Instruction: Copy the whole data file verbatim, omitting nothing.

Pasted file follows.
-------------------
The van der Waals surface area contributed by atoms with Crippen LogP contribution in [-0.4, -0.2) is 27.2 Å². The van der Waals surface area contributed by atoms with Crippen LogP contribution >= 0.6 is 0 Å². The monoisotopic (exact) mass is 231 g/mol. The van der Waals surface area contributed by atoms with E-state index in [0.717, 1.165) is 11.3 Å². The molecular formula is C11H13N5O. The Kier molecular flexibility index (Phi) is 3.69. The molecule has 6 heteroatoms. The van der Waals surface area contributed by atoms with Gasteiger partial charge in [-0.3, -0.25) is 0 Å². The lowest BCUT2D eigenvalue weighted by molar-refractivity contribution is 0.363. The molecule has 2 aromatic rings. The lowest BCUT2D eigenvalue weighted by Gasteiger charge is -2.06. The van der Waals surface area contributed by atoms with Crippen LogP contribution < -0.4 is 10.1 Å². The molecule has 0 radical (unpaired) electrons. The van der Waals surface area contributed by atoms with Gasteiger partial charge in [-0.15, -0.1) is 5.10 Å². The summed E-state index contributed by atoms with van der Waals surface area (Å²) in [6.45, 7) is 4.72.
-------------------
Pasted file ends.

The van der Waals surface area contributed by atoms with Crippen LogP contribution in [-0.4, -0.2) is 27.2 Å². The van der Waals surface area contributed by atoms with Crippen LogP contribution >= 0.6 is 0 Å². The monoisotopic (exact) mass is 231 g/mol. The van der Waals surface area contributed by atoms with E-state index in [0.717, 1.165) is 11.3 Å². The molecular formula is C11H13N5O. The Kier molecular flexibility index (Phi) is 3.69. The molecule has 6 heteroatoms. The van der Waals surface area contributed by atoms with Gasteiger partial charge in [-0.3, -0.25) is 0 Å². The lowest BCUT2D eigenvalue weighted by molar-refractivity contribution is 0.363. The molecule has 2 aromatic rings. The lowest BCUT2D eigenvalue weighted by Gasteiger charge is -2.06. The van der Waals surface area contributed by atoms with Crippen LogP contribution < -0.4 is 10.1 Å². The molecule has 0 radical (unpaired) electrons. The van der Waals surface area contributed by atoms with Gasteiger partial charge in [-0.15, -0.1) is 5.10 Å². The summed E-state index contributed by atoms with van der Waals surface area (Å²) in [6.45, 7) is 4.72.